Increase your Income Potential Before It’s Too Late!
College kids, listen to this old dude for a minute…
I hate that hindsight is 20/20.
There are so many lessons that I’d rather someone told me than me having to live through. “Don’t date that girl from your Early Civilizations class, she’s a stage five clinger.” “Don’t eat that food from the sketchy Chinese place down the road; you’ll be spewing regret for days.” But I really wish someone had been around to tell me how to do college the right way. Because I entered college with all the following misconceptions:
-Try do get through college as cheaply as possible
-Pick a smart major and study hard
-Don’t spend all your time
getting wasty-pants and partying socializing
-Beware of the Freshman Fifteen (ok, this one actually has some merit)
And while it’s pretty much understood that you should go to college to better your chances of getting a high(er) paying job, most kiddo’s enter college with the mindset that all you have to do is pick a smart major, study, get good grades, get the internship, then get the job.
Except it’s all bullshit.
There’s a secret, underground world where employers don’t inherently care what your major was or what classes you took. Which completely contradicts the crap your parents have been feeding you. Today, I’ll be taking you through what really makes the difference in salary when you apply right out of college. The following tips will put you in a position to increase your income potential either through negotiations, or stunning your employer so much that they just throw money at you (hey, it happens).
Become a Leader
You’ve more than likely heard this spewed at you from the day you hit your college campus, but there is some truth to it: there are lots of reasons you should have leadership experience before you hit the real world. You’ll learn communication skills, how to meet deadlines, management techniques, and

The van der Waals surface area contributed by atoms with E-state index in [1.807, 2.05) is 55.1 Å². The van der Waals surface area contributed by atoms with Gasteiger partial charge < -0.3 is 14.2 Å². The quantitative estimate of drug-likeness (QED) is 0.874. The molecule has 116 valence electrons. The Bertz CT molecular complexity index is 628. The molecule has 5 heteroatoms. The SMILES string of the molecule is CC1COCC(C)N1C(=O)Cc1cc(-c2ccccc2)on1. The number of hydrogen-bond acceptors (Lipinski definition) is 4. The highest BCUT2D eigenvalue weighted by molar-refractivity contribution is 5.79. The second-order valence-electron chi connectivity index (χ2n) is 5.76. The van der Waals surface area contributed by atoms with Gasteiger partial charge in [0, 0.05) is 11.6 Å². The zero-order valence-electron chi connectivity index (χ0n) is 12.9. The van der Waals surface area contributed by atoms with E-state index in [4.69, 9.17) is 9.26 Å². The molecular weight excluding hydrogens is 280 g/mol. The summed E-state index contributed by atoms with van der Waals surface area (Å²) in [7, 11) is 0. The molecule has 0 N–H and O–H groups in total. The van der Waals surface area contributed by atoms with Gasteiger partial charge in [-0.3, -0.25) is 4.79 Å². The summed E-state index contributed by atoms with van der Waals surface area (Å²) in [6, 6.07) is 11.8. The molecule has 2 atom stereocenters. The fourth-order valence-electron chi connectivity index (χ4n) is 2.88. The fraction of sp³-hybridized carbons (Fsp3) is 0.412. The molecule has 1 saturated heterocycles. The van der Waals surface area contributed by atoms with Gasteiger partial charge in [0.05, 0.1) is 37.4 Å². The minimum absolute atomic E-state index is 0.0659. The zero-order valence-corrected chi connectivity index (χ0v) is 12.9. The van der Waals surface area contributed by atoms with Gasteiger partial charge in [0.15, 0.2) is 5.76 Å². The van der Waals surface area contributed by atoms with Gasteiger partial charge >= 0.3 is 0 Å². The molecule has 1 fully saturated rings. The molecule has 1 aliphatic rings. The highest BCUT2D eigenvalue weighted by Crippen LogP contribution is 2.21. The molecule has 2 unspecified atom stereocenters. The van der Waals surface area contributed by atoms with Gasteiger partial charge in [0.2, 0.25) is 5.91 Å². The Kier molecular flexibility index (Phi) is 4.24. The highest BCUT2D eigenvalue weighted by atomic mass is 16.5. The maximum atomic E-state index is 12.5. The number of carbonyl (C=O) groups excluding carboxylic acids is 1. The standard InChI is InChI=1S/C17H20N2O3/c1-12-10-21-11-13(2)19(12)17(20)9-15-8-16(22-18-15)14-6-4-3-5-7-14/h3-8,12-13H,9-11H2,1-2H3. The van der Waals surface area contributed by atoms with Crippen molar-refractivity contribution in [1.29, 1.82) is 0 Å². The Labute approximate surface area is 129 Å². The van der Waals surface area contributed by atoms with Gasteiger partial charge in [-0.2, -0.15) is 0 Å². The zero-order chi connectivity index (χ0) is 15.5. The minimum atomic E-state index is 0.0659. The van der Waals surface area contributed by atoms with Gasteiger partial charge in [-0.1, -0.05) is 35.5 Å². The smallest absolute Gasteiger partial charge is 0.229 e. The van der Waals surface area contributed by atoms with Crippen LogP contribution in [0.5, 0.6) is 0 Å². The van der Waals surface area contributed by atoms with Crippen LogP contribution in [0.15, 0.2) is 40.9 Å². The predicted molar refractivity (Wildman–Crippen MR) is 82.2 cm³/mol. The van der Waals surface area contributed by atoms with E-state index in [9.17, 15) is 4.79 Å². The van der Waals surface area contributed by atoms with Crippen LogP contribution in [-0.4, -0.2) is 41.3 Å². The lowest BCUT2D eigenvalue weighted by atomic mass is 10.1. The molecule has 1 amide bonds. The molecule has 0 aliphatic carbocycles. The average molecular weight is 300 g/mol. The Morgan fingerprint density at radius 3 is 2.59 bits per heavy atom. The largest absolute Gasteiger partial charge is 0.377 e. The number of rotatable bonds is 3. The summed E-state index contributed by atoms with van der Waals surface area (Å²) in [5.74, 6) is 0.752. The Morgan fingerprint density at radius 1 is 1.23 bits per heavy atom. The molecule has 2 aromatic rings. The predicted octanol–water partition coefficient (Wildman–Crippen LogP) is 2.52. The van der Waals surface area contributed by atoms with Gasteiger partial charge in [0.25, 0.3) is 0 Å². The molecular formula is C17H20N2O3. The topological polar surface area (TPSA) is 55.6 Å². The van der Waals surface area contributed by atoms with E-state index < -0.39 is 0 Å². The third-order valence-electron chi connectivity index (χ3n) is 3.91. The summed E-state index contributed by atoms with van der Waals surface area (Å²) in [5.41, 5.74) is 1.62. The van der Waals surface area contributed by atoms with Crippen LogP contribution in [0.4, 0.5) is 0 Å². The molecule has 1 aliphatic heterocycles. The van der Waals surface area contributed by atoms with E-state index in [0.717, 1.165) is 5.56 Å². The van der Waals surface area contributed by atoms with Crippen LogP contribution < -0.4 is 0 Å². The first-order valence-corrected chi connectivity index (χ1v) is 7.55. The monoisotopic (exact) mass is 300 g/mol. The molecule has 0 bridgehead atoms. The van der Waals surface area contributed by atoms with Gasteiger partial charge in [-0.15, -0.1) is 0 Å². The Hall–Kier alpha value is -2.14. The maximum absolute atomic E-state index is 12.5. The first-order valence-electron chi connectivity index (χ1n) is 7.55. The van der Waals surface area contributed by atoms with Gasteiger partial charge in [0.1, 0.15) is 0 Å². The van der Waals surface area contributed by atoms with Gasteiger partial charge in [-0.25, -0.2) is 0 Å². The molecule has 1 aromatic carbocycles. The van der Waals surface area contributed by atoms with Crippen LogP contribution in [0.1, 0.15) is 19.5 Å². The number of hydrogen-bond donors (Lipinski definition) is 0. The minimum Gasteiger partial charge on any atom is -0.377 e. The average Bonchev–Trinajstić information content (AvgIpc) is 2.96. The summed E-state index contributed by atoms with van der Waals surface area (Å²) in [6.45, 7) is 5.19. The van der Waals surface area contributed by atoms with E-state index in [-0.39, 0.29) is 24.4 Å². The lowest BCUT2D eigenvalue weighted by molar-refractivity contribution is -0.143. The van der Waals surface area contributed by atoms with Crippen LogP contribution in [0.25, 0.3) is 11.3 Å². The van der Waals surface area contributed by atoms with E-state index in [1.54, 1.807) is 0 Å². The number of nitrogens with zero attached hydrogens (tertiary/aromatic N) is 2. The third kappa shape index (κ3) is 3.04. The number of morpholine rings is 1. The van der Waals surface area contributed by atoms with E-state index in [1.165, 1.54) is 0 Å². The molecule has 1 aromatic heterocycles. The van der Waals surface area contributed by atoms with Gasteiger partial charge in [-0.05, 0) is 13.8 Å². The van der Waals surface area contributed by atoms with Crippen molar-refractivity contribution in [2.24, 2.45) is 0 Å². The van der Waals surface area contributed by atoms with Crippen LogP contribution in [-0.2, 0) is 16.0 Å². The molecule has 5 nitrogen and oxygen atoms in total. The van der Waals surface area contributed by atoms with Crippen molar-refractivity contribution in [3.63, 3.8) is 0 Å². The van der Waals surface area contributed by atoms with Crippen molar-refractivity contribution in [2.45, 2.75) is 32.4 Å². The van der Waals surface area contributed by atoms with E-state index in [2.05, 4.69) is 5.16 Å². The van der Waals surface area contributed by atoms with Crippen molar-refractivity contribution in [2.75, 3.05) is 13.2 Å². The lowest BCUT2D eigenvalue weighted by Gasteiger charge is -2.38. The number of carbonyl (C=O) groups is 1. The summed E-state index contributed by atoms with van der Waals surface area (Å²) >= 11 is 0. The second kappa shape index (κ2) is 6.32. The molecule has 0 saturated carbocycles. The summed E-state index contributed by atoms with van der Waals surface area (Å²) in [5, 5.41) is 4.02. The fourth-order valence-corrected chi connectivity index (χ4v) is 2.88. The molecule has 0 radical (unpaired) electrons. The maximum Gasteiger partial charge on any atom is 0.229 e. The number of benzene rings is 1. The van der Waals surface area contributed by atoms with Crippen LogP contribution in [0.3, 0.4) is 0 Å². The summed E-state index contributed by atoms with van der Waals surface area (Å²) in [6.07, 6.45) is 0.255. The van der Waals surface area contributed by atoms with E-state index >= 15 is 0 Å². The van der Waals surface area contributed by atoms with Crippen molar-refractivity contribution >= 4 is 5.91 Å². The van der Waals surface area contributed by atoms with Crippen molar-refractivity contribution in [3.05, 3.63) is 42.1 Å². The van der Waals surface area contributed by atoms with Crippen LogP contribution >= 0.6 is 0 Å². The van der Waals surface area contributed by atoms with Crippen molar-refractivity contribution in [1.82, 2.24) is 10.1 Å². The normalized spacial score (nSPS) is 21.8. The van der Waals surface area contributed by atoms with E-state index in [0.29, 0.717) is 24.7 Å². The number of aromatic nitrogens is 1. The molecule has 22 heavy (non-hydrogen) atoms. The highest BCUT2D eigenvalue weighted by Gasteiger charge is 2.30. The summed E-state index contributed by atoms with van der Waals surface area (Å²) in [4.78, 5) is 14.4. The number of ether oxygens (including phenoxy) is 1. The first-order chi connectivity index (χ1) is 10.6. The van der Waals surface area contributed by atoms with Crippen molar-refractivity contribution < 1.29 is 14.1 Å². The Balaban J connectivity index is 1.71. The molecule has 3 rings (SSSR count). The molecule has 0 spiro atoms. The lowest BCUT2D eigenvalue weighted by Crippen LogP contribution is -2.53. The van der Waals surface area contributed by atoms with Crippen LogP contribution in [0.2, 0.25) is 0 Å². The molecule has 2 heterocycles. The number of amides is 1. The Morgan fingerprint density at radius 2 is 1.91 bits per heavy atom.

how to throw a kickass party how to foster teamwork. But let’s call it out for what it is: very few employers are going to bring you on and expect you to lead a team the first months that you’re on the job. So then why would you having leadership skills be important if you’re going to be little more than a “yes” man/woman?
Because the hope is you’re not going to stay that way forever! It’s so much easier to promote from within than look elsewhere for talent. If you’re someone who’s demonstrated leadership potential even before you’ve started working, then the firm will expect that you be able to lead a team after a few years on the job. Always remember: hiring is expensive! It can cost a company anywhere from 1 to 1.5 times the salary they’re going to pay you just to get you in the door and trained! Any company would much rather move someone up who has all the necessary qualifications as opposed to flying people in from all over the country to find the right candidate.